DHAKA, Bangladesh — More than 170 global leaders and Nobel laureates have urged Bangladesh’s prime minister to suspend legal proceedings against Muhammad Yunus, who was awarded the Nobel Peace Prize in 2006 for pioneering the use of microcredit to help impoverished people.
In an open letter, the leaders, including former U.S. President Barack Obama, former U.N. Secretary-General Ban Ki-moon and more than 100 Nobel laureates, said they were deeply concerned by recent threats to democracy and human rights in Bangladesh.
“One of the threats to human rights that concerns us in the present context is the case of Nobel Peace Prize laureate Prof. Muhammad Yunus. We are alarmed that he has recently been targeted by what we believe to be continuous judicial harassment,” said the letter, dated Tuesday.
“We are confident that any thorough review of the anti-corruption and labor law cases against him will result in his acquittal,” it said.
Prime Minister Sheikh Hasina responded by saying she would welcome international experts and lawyers to come to Bangladesh to assess the legal proceedings and examine documents involving the charges against Yunus.
“If they send the experts and lawyers, many more things will get revealed, which remain untouched. Many such things will come out,” Hasina said.
In 1983, Yunus founded Grameen Bank, which gives small loans to entrepreneurs who would not normally qualify for bank loans. The bank’s success in lifting people out of poverty led to similar microfinancing efforts in many other countries.
Hasina’s administration began a series of investigations of Yunus after coming to power in 2008. She became enraged when Yunus announced he would form a political party in 2007 when the country was run by a military-backed government and she was in prison, although he did not follow through on the plan.
Yunus has also criticized politicians in the country, saying they are only interested in money. Hasina called him a “bloodsucker” and accused him of using force and other means to recover loans from poor rural women as head of Grameen Bank.
Hasina’s government began a review of the bank’s activities in 2011, and Yunus was fired as managing director for allegedly violating government retirement regulations. He was put on trial in 2013 on charges of receiving money without government permission, including his Nobel Prize award and royalties from a book.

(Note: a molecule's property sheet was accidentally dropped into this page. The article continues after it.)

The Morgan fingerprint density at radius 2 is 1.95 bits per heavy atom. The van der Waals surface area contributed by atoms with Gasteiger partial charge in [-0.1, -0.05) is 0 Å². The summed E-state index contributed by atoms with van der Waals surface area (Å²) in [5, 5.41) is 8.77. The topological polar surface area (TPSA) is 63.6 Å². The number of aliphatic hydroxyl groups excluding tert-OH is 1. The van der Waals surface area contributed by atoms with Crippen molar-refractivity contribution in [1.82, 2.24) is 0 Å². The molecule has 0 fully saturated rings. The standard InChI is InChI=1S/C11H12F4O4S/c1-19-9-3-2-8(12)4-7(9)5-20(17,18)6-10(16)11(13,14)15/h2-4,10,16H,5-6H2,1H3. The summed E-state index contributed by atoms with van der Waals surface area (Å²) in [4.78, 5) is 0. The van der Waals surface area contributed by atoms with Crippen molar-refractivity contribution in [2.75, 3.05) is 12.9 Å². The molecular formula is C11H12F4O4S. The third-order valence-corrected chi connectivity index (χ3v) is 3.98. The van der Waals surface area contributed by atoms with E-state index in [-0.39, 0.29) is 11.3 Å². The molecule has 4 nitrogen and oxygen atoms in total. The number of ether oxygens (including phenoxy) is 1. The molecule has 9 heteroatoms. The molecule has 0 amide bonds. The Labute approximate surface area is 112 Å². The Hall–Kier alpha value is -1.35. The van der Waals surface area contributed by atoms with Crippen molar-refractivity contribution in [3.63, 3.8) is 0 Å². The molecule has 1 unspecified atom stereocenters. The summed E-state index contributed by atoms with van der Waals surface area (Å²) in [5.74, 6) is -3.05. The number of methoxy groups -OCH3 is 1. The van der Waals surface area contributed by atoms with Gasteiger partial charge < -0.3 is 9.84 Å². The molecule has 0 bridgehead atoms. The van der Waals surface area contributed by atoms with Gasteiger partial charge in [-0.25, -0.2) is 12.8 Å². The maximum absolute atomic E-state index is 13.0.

He later faced more charges involving other companies he created, including Grameen Telecom, which is part of the country’s largest mobile phone company, GrameenPhone, a subsidiary of Norwegian telecom giant Telenor.
Earlier this month, 18 former Grameen Telecom workers filed a case against Yunus accusing him of siphoning off their job benefits. Defense lawyers called the case harassment and vowed to fight the allegations.
Separately, Yunus went on trial on Aug. 22 on charges of violating labor laws. The Department of Inspection for Factories and Establishments brought the case against Yunus and three other people in 2021, alleging discrepancies during an inspection of Grameen Telecom, including a failure to regularize positions for 101 staff members and to establish a workers’ welfare fund.
Yunus and 13 others were also named in a case brought by the Anti-Corruption Commission accusing them of embezzling funds from Grameen Telecom.
In their letter, the global figures also urged that Bangladesh’s upcoming elections, expected to be held by early January, be credible.
Hasina said the elections would be free and fair.
The main opposition Bangladesh Nationalist Party led by former Prime Minister Khaleda Zia has alleged that the elections will be rigged and threatened to boycott the voting if Hasina does not step down and hand over power to a caretaker government to oversee the balloting. Hasina has rejected the demand.